11-year-old Christian Sagote of Melbourne, Australia is a Weet-Bix TRYathlon star. The energetic youngster whose family originates from the village of Leauva'a, is one of eight children in Australia chosen to feature on the Weet-Bix box. Participation in previous tryathlons was a prerequisite for the exciting accolade but it was his interview with the Weet-Bix marketing team that impressed them the most. "I want to encourage more of our Samoan and Pacific kids especially to enter the tryathlon because it's fun and it's important to be active," he said. "Our people have high rates of diabetes and obesity issues so it's important to have a healthy mindset early when you're a kid." {{16166}} Last year Samoa was listed sixth in the top 10 obese countries of the world according to a report by the World Health Organisation (WHO). The child obesity statistics are alarming and at least 20 percent of children between 5-19 years are obese. In New Zealand, the Ministry of Health also reported last year that Pacific Island children made up the largest group (28.4 percent) of obese children in the country. Children living in social economically deprived areas were more likely to be obese as children living in the least deprived. A lack of education around nutrition and physical activity were also contributing factors. {{16168}} Christian says that the irony of these numbers is that Samoans are also strong and athletic people too and boast some of the world's biggest sporting icons. "It doesn't have to be like this. We can all achieve anything when we put our mind to it. “The best part of the tryathlon for me was crossing that finish line. My mum says it's always important to 'finish' things in life, even when it gets hard." Sanitarium marketing brand manager Tyler Van der Veer says that Christian's desire to make a difference in his community is what struck a chord with Weet-Bix. "Christian realised how much of a positive impact his actions could have on his community," he explained. "He used his experience at the Weet-Bix kids tryathlon to help encourage so many others like him to live an active, confident and healthy lifestyle." {{16170}} Van der Veer adds that for 22 years, the Sanitarium Weet-Bix kids tryathlon has been passionate about encouraging every kid to give it a go and that over the years the tryathlon has attracted more ethnic groups. "We have seen a huge increase in the diversity of kids attending the tryathlon, something we are very pleased about. Celebration of diversity has always been deeply ingrained in our event and this diversity grows each year." Christian who is raised by his solo mother Lia Sagote, moved with his Mum to Melbourne in 2015 from West Auckland New Zealand in search of a better life. And they haven't looked back. Christian also excels in soccer and basketball playing for elite Melbourne clubs. He enjoys school, computer coding, building apps and hanging out with his friends. {{16174}} He will participate in his third Weet-Bix tryathlon in March and says that this year's event will be even more special as he won't be doing it by himself anymore after helping to register 10 of his cousins for the event. He is proud to be a Samoan Boy featured on a Weet-Bix cereal box in Australasia. The Weet-Bix boxes will be distributed from January to April in Australia and the Pacific Islands including Samoa. {{16172}}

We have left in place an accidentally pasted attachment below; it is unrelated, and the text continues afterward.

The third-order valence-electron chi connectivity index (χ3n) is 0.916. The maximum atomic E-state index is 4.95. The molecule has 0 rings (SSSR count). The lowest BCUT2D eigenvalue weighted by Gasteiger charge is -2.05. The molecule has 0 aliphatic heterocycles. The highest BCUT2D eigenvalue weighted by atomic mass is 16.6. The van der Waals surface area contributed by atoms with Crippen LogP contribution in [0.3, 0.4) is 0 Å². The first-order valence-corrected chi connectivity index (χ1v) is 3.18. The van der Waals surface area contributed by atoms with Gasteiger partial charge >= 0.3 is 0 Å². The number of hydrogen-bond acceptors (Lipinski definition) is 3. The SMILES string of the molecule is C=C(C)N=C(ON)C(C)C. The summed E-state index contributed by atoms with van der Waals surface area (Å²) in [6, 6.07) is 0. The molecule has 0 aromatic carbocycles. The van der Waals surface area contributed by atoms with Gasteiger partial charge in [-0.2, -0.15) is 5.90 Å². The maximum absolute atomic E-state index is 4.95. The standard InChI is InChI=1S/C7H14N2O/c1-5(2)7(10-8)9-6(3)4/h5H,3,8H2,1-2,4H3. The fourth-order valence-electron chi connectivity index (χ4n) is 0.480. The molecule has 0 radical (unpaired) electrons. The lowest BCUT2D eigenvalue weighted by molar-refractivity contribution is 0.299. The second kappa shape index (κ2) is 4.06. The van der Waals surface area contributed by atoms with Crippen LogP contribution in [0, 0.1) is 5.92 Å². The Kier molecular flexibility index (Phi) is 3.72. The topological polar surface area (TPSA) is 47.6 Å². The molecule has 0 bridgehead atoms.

• HAIR LOVE by Matthew A Cherry